This being Thursday, it's time for another edition of the Thursday Movie Picks Blogathon, run by Wandering Through the Shelves. This week's theme is the ancient world. I being a fan of older movies have selected three older movies:
The Sign of the Cross (1932). Cecil B. DeMille's spectacle showing Christian virtue (in the form of Elissa Landi) triumphing over Roman vice (in the form of legionnaire Fredric March). When Richard Barrios appeared on TCM to discuss gay images in cinema a decade or so ago, he mentioned this movie and how DeMille thought the best way to show Christian virtue triumphing over Roman vice was to show lots and lots of Roman vice. (DeMille was not stupid; he knew the audiences would eat it up.) Nero (Charles Laughton) fiddling while Rome burns is mild; we also get Nero's wife (Claudette Colbert) bathing naked in a bath of goats' milk; a torture scene; and a lesbian dance as Joyzelle tries to woo Landi over to the Roman side. And that's all before the gladiatorial combat at the end.
The Egyptian (1954). Based on a popular novel by Finnish author Mika Waltari, this one stars Edmund Pudrom as Sinuhe, a doctor who rises to power in ancient Egypt when he unwittingly saves the life of Pharaoh Akhenaton (Michael Wilding). But what it really does is get him trapped in all the palace intrigue, as there are forces who want to assassinate Akhenaton because he's a monotheist, and having Sinuhe poison him would be just the thing. Sinuhe also gets in a love triangle with a tavern owner (Jean Simmons in a decidedly unglamorous role) and wealthy Bella Darvi. Gene Tierney shows up as Akhenaton's sister. It's in nice Fox Cinemascope and Technicolor, too.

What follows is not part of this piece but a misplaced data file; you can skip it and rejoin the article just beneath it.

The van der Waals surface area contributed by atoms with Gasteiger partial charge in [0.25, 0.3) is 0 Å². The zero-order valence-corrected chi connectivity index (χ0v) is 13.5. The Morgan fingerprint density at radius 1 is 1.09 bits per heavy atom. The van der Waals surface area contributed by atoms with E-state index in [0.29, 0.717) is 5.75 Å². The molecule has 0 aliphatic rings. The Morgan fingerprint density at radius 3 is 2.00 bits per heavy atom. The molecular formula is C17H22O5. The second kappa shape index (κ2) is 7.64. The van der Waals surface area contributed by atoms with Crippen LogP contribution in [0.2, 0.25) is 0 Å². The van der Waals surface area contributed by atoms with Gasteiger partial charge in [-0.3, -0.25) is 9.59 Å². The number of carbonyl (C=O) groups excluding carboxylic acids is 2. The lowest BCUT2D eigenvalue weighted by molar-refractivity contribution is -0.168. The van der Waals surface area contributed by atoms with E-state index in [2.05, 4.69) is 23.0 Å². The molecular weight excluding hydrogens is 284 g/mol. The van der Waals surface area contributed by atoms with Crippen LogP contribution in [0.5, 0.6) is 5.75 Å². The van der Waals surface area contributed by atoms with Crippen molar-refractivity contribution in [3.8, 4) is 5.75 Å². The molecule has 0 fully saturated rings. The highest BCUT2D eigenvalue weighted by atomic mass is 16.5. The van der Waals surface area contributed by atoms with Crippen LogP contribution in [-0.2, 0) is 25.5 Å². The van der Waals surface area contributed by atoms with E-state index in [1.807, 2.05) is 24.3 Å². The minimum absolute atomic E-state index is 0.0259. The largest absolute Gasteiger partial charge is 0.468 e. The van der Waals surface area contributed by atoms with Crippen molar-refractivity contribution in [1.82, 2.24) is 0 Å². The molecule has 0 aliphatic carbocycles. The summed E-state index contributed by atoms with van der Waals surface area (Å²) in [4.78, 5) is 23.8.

Esther and the King (1960). In this loose telling of the Old Testament book of Esther, and the Jewish Purim story, Joan Collins(!) stars as Esther, the Jewish girl who attracts the attention of Persian King Ahaseurus (Richard Egan), who is looking for a new wife. Esther's Uncle Mordechai (Dennis O'Dea) is one of the King's councillors, but has enemies in the palace. And of course the Jews in general have lots of enemies, and seem to have had them for close to six thousand years now. When it comes to light that there may be a slaughter of Jews afoot, Mordechai wants Esther to user her influence to get the king to stop it. It's not as big as the other biblical epics of the era, but it's entertaining enough, and always fun to see a young Joan Collins for those of us who remember her from her days on Dynasty.
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